A little look into my latest publication… Thank you Taproot Magazine for publishing this personal project. <3
I never teach my pupils, I only provide the conditions in which they can learn.
My journey to unschooling began seven years ago when I was pregnant with my first of three children. Homeschooling had always been on my radar, and I was feeling more and more attracted to it as my husband and I began exploring our parenting and education ideals. A dear friend of mine, a homeschooling mother of two and the person whom I went to with all my parenting and homeschooling questions, mentioned “Unschooling” to me one day. I was completely taken aback by the concept, fully believing the generally accepted idea that structured learning is the most effective method.
The concept of letting a child “just play and explore” for learning is radical, and it struck me as probably even irresponsible. This friend informed me that it had taken her quite some time to come around to the idea and she believed that, in time, I would as well. First I read a number of books that solidified my leaning toward homeschooling, including Dumbing Us Down by John Taylor Gatto. Then I began leafing through a series of books by John Holt, who initially coined the term “unschooling”: How Children Learn, How Children Fail, and Escape from Childhood among others. I was shocked by how deeply his truths resonated with mine, and how articulately he illustrated the learning process of children and why we as parents should reevaluate our idea of what “education” really is.
As Holt describes it, education really happens when children are allowed to continue the curiosity-driven learning that all children engage in naturally before schooling begins. There is no curriculum in Unschooling; rather, Unschooling is an environment where children are being encouraged to ask questions and parents are facilitating the natural interests of their children. Children learn about what they are interested in and are free to not learn things they have no interest in. The idea is that, when children are interested, they are fully engaged in learning. Unschooling can look different from family to family, as it is child-led: some children chose to incorporate worksheets or part-time school while others choose to learn exclusively through some combination of games, nature exploration, books, and/or a variety of other resources and activities. There is no coercion or persuasion, just free will. The parents’ role then is to help facilitate learning by providing the materials, the support, an the opportunities to ‘jump in’. Sometimes simple encouragement is needed to try something new, other times children might need help finding the materials or local mentors they need to continue exploring their current interests. An unschooling parent is not a passive role, but rather an engaged and supportive one.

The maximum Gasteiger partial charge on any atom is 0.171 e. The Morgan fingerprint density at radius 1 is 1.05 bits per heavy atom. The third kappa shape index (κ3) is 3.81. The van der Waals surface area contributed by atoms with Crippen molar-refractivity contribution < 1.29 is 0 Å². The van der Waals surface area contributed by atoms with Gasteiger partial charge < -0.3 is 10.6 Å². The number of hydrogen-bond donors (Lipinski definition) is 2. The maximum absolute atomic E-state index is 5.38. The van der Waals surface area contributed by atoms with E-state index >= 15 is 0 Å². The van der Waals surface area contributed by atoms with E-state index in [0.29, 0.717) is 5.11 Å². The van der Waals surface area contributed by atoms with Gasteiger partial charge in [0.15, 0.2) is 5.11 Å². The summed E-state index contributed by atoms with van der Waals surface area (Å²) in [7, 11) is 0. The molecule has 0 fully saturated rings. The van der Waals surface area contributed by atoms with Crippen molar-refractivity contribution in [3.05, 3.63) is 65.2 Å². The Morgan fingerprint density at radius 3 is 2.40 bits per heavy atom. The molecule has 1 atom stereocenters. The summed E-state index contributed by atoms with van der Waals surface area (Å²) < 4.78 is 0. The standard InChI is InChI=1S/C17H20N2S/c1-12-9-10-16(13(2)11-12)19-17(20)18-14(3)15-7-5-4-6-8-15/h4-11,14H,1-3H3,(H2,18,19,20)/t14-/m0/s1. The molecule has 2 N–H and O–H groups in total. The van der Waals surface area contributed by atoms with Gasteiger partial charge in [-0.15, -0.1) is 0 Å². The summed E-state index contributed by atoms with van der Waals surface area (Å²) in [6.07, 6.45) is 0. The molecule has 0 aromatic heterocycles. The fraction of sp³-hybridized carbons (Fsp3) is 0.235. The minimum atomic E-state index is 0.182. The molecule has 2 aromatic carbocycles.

Over the past 6 years, I’ve thrown myself into learning all I can about Unschooling; I’ve read books, watched documentaries and TED talks, listened to podcasts, engaged in relevant conversations, and become involved in the daily lives of others on the same journey. This is what learning looks like for me, and I am thrilled that my children have been able to watch me go through this process of questioning, research, and self-evaluation. My own Unschooling journey has forced to me to question my assumptions and has challenged all my strongly held opinions about not only education and learning but also curiosity, childhood, and parenting.
I often use my camera as a learning tool, so I started a photographic project as a way to learn more about Unschooling: what it looks like and what it feels like for a variety of families at different stages and ages. I was expecting to meet interesting families and have dynamic conversations with the parents, which I did. What I wasn’t expecting was the conversations I had with the children and young adults; before I began, most young children I had encountered didn’t have much desire to engage in conversation with adults, let alone start discussions themselves. I was pleasantly surprised to find myself discussing the environment, education, health, science, politics, and passions with these students of life. They let me into their lives with open hearts and minds and showed me a path for learning that I will be forever grateful for. This project has been an integral part of my Unschooling education that I plan to continue for some time.
Education is a natural process carried out by the child and is not acquired by listening to words but by experiences in the environment.
~Dr. Maria Montessori